1. sheriff => shire, reeve.
来自古英语 scir,区域，郡，县，司法管辖区，来自 Proto-Germanic*skizo,可能来自 PIE*sker, 切，分开，词源同 share,shear.
- shire: [OE] The original meaning of shire, which did not survive beyond the Old English period, was ‘official charge, administrative office’, and it has been suggested that the word is related ultimately to Latin cūra ‘care, charge’ (source of English curate, cure, etc). Already by the 9th century it was being used for an ‘administrative area ruled by a governor’, and over the next hundred years the application to what is now known as a county emerged. (County itself was introduced in the 14th century, and gradually ousted shire.) Sheriff is a compound based on shire.
- shire (n.)
- Old English scir "administrative office, jurisdiction, stewardship, authority," also in particular use "district, province, country," from Proto-Germanic *skizo (cognates: Old High German scira "care, official charge"). Ousted since 14c. by Anglo-French county. The gentrified sense is from The Shires (1796), used by people in other parts of England of those counties that end in -shire; sense transferred to "hunting country of the Midlands" (1860).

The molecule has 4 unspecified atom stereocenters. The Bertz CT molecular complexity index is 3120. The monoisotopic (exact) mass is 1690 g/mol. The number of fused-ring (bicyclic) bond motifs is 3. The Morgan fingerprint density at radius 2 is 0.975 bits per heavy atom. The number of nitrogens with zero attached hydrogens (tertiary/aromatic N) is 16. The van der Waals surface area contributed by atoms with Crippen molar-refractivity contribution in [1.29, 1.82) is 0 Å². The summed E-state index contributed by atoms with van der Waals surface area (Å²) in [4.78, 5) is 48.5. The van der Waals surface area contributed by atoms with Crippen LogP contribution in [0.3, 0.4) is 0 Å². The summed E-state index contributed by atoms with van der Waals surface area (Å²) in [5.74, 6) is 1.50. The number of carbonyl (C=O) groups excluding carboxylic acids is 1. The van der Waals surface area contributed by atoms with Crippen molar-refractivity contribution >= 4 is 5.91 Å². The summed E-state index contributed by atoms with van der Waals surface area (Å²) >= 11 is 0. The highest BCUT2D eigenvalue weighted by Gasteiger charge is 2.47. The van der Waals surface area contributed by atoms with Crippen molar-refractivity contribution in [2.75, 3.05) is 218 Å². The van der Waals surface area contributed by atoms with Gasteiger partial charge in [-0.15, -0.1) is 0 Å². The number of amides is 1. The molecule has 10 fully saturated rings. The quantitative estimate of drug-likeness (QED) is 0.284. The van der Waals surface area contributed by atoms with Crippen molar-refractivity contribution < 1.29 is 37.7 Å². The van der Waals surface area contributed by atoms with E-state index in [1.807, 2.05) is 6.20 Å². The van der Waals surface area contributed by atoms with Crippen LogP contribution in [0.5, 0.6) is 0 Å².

- 1. My family home is in York-shire and they don't want to move.
- 2. I don't suppose you've seen Entwives in the Shire?
- 3. Richard Bowen of Will shire Fashion, the United States.
- 4. Whatlose in the hundred will be found in the shire.
- 5. Pray, Miss Eliza , are not shire militia removed from Meryton?
- 请问你, 伊丽莎白小姐, 麦里屯的民兵团不是开走了 吗 ?
[ shire 造句 ]